DOJ Withdraws Objections to Injunction Blocking Guidance Requiring Schools to Allow Transgender Students to Use Restrooms that Match Their Gender Identity

Tuesday, February 21, 2017

The Trump administration submitted a legal brief withdrawing the government’s objections to an injunction ordered by a federal court that had blocked guidance requiring that transgender students be allowed to use restrooms that match their gender identity.

The Justice Department's withdrawal of objections does not change the situation for public schools, as a federal judge had already placed a temporary hold on the guidance as a lawsuit by different states moved through the courts. It does, however, suggest that the Trump administration will take a different approach to transgender rights than the one taken by the Obama administration.

The brief, filed in the Court of Appeals for the 5th Circuit, is part of a lawsuit by 12 states opposed to Education Department guidance issued in May of last year directing the nation’s public schools to allow transgender ­students to use bathrooms, locker rooms, and other facilities that correspond with the student’s gender identity. The Obama ­administration took the position that barring the students from ­bathrooms that matched their gender identity was a violation of Title IX, the federal law that prohibits sex discrimination in public schools.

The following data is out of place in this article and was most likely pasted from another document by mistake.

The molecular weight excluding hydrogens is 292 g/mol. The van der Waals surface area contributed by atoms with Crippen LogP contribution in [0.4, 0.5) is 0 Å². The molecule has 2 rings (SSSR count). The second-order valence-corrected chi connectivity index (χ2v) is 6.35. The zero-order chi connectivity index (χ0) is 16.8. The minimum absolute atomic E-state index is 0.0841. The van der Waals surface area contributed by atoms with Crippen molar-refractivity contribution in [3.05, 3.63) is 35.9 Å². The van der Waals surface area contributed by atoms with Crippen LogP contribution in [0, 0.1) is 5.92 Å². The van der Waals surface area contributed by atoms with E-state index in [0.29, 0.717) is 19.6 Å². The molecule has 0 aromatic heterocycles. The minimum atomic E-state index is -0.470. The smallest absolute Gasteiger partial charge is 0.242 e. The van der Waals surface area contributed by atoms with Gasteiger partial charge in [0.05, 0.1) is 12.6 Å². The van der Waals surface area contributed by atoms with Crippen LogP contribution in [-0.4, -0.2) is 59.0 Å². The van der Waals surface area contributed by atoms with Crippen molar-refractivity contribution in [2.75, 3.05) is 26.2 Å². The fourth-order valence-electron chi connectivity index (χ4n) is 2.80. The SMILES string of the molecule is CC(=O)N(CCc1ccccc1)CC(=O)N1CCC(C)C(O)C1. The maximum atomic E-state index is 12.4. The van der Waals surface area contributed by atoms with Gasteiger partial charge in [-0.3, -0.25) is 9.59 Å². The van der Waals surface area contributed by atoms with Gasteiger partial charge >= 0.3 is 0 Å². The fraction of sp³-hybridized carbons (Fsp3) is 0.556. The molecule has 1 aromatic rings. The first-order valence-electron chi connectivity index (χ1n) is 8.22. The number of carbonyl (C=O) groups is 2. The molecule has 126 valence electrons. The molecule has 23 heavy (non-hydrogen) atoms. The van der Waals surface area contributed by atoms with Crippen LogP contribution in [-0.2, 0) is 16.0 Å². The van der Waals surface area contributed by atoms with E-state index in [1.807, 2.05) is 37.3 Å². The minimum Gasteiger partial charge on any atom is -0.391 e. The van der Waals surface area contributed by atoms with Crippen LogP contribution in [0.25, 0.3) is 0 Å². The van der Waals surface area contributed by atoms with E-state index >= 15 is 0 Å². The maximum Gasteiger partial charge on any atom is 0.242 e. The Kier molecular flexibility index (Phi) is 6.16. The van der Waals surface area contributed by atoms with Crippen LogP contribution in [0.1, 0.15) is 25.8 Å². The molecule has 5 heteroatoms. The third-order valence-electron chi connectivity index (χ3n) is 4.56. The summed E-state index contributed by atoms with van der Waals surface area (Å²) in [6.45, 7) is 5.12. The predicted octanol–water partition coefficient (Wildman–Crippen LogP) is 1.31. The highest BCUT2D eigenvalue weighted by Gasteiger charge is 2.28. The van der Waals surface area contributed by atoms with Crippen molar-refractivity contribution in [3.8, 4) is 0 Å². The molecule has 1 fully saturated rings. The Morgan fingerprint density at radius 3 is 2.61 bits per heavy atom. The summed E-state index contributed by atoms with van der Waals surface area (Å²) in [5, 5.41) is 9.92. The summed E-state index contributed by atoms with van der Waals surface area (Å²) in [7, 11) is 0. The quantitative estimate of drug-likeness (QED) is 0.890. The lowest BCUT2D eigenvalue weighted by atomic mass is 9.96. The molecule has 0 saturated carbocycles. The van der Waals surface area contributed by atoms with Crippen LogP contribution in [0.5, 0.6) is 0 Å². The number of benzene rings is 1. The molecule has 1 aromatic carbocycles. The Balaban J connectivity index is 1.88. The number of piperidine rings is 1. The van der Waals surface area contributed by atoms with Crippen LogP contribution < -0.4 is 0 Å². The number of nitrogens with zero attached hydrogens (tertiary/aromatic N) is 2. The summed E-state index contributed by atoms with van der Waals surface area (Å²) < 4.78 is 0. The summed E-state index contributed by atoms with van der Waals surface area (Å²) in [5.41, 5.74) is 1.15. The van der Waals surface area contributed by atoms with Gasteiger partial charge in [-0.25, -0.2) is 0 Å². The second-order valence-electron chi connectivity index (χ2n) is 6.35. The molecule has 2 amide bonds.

U.S. District Judge Reed O’Connor had sided with the states and issued a temporary injunction blocking the guidance of the Department of Education. The Obama administration appealed the decision and asked that the injunction apply only to those 12 states. Arguments in the case were scheduled.

The Justice Department and the suing states filed a joint brief asking the court to cancel arguments, explaining that “the parties are currently considering how best to proceed in this ­appeal.” The request was granted.

The Supreme Court is scheduled in March to hear a Fourth Circuit Court of Appeals case dealing with the issue of transgender students using the bathroom of the gender with which they identify.  The future of this case may be affected by the filing of this brief. 

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